The gastrointestinal tract (GIT) comprises the stomach, duodenum, jejunum, ileum, colon, rectum and anal canal. The GIT and oesophagus form the alimentary canal.
The stomach functions both as a reservoir and as a digestive organ. It empties its contents in small portions (suitable for continued digestion) into the small intestine.
Anatomically, the stomach is divided into:
- a cardiac part,
- body or corpus, and
- a pyloric part (pyloric antrum and pyloric canal)
Histologically, most of the layers of the wall of the stomach appear similar in its different parts. Regional differences are mainly restricted to the appearance of the gastric mucosa.
The Mucosa (epithelium, lamina propria, muscularis mucosae)
The mucosa is thrown into longitudinal folds (gastric folds or rugae), which disappear when the stomach is fully distended. A network of shallow grooves divides the mucosa into gastric areas (1-5 mm). On the mucosal surface we see small, funnel-shaped depressions (gastric pits). Almost the entire mucosa is occupied by simple, tubular gastric glands which open into the bottom of the gastric pits.
The structure and cellular composition of the surface epithelium (simple, tall columnar) does not change throughout the stomach. It contains mucus-producing cells, surface mucous cells, which form a secretory sheath (glandular epithelium). The mucus is alkaline and adheres to the epithelium. The mucus forms an ~ 1 mm thick layer, which protects the mucosa from the acidic contents of the stomach. The surface epithelium is renewed approximately every third day. The source of the new cells is the isthmus, i.e. the upper part of the neck, of the gastric glands, where cells divide and then migrate towards the surface epithelium and differentiate into mature epithelial cells.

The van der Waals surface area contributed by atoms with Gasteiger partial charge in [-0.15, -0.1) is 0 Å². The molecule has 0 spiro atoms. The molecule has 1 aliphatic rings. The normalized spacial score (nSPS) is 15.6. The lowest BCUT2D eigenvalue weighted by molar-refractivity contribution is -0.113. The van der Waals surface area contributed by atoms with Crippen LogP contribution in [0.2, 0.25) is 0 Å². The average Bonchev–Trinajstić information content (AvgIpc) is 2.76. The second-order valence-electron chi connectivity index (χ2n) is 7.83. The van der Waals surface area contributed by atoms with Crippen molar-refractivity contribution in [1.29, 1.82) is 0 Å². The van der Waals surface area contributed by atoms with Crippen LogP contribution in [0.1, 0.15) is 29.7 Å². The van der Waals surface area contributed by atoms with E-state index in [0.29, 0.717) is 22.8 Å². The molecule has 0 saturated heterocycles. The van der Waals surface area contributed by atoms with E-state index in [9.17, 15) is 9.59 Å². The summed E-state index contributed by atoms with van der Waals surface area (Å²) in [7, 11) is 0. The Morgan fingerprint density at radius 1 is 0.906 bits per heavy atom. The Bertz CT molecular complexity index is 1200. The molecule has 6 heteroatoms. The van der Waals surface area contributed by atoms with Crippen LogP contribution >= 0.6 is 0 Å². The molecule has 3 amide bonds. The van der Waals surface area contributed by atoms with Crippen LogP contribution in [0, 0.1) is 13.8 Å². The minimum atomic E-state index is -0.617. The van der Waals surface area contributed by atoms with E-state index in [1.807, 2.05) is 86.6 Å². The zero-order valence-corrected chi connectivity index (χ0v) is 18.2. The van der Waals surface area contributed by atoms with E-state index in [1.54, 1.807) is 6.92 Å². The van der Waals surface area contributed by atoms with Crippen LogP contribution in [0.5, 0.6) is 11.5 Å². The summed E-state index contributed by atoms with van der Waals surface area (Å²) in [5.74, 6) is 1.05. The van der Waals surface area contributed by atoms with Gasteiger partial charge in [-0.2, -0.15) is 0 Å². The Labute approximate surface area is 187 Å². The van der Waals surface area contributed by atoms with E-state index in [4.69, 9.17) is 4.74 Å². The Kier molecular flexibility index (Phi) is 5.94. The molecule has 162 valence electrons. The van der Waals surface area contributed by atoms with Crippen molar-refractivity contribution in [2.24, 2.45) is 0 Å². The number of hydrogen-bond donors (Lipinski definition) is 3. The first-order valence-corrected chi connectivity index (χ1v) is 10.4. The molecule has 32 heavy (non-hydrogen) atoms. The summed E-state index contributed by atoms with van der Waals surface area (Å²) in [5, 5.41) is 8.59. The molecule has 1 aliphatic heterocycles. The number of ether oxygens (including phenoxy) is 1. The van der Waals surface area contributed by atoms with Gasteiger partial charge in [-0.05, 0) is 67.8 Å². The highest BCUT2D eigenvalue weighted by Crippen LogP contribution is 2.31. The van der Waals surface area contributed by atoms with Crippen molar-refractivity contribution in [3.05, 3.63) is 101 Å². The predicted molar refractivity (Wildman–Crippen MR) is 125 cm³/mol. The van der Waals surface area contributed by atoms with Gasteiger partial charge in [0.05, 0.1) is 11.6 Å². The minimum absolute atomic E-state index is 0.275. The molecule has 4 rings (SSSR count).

In contrast to the surface epithelium, cellular composition and function of the gastric glands are specialized in the different parts of the stomach.
Cardiac glands are heavily branched tubular glands (similar to the cardiac glands of the esophagus), which contain mainly mucus-producing cells. A few of the secretory cells characteristic for the principal glands (see below) may be present.
Principal (or corpus-fundic) glands
Each glandular tubule (oriented more or less perpendicular to the surface of the epithelium) consists of three parts: a deep body, an intermediary neck and an upper isthmus. In principal glands we find four cell types: chief cells, parietal cells, mucous neck cells and endocrine cells.
Chief cells (or zymogenic cells)
are the most numerous of the four types. They occur primarily in the body of the glands. They produce pepsinogen, which is a precursor of the proteolytic enzyme pepsin.
The pH optimum of of pepsin is about 2. This enzyme is able to break down collagen.
Parietal cells (or oxyntic cells)
occur most frequently in the neck of the glands, where they reach the lumen of the gland. They are situated deeper, between and below chief cells, in lower parts of the gland. Parietal cells secrete the hydrochloric acid of the gastric juice. Aside from activating the pepsinogen the hydrochloric acid also effectively sterilizes the contents of the stomach.
Note that so far only one type of bacteria has found which can live happily in the stomach -Helicobacter pylori. Unfortunately these bacteria are involved in the pathogenesis of gastritis and gastric ulcers.Parietal cell also secrete intrinsic factor, which is necessary for the resorption of vitamin B12.
Vitamin B12 is a cofactor of enzymes which synthesise tetrahydrofolic acid, which, in turn, is needed for the synthesis of DNA components. An impairment of DNA synthesis will affect rapidly dividing cell populations, among them the haematopoietic cells of the bone marrow, which may result in pernicious anemia. This condition may result from a destruction of the gastric mucosa by e.g. autoimmune gastritis or the resection of large parts of the lower ileum, which is the main site of vitamin B12 absorption, or of the stomach.
Mucous neck cells
are found between the parietal cells in the neck of the gland. They are difficult to distinguish from chief cells in plain H&E stained section.